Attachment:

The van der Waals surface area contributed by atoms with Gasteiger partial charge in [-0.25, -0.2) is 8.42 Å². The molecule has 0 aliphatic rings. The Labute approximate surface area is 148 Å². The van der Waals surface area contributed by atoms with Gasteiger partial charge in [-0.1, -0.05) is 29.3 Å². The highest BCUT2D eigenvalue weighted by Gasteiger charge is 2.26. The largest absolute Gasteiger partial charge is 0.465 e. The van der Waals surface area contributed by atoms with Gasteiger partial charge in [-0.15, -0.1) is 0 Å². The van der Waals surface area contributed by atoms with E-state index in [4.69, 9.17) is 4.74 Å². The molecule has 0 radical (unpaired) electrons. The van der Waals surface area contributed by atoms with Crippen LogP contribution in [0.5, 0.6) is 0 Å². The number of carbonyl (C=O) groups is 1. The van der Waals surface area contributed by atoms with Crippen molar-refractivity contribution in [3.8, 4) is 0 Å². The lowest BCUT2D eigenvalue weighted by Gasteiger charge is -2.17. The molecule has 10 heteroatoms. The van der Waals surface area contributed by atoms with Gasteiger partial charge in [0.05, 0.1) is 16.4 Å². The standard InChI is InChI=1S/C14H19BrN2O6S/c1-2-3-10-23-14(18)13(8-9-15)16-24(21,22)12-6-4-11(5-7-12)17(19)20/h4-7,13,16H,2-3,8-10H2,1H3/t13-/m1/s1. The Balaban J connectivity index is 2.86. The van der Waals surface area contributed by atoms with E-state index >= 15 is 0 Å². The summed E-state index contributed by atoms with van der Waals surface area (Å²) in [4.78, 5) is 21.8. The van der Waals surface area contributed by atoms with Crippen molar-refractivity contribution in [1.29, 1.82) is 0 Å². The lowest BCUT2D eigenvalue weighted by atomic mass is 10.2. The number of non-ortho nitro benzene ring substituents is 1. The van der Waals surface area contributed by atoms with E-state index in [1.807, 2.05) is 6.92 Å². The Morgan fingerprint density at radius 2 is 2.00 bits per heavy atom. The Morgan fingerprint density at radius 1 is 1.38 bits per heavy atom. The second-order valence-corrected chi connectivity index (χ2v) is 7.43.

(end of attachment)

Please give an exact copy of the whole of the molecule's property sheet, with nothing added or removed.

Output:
The van der Waals surface area contributed by atoms with Gasteiger partial charge in [-0.25, -0.2) is 8.42 Å². The molecule has 0 aliphatic rings. The Labute approximate surface area is 148 Å². The van der Waals surface area contributed by atoms with Gasteiger partial charge in [-0.1, -0.05) is 29.3 Å². The highest BCUT2D eigenvalue weighted by Gasteiger charge is 2.26. The largest absolute Gasteiger partial charge is 0.465 e. The van der Waals surface area contributed by atoms with Gasteiger partial charge in [-0.15, -0.1) is 0 Å². The van der Waals surface area contributed by atoms with E-state index in [4.69, 9.17) is 4.74 Å². The molecule has 0 radical (unpaired) electrons. The van der Waals surface area contributed by atoms with Crippen LogP contribution in [0.5, 0.6) is 0 Å². The number of carbonyl (C=O) groups is 1. The van der Waals surface area contributed by atoms with Crippen molar-refractivity contribution in [3.8, 4) is 0 Å². The lowest BCUT2D eigenvalue weighted by Gasteiger charge is -2.17. The molecule has 10 heteroatoms. The van der Waals surface area contributed by atoms with Gasteiger partial charge in [0.05, 0.1) is 16.4 Å². The standard InChI is InChI=1S/C14H19BrN2O6S/c1-2-3-10-23-14(18)13(8-9-15)16-24(21,22)12-6-4-11(5-7-12)17(19)20/h4-7,13,16H,2-3,8-10H2,1H3/t13-/m1/s1. The Balaban J connectivity index is 2.86. The van der Waals surface area contributed by atoms with E-state index >= 15 is 0 Å². The summed E-state index contributed by atoms with van der Waals surface area (Å²) in [4.78, 5) is 21.8. The van der Waals surface area contributed by atoms with Crippen molar-refractivity contribution in [1.29, 1.82) is 0 Å². The lowest BCUT2D eigenvalue weighted by atomic mass is 10.2. The number of non-ortho nitro benzene ring substituents is 1. The van der Waals surface area contributed by atoms with E-state index in [1.807, 2.05) is 6.92 Å². The Morgan fingerprint density at radius 2 is 2.00 bits per heavy atom. The Morgan fingerprint density at radius 1 is 1.38 bits per heavy atom. The second-order valence-corrected chi connectivity index (χ2v) is 7.43.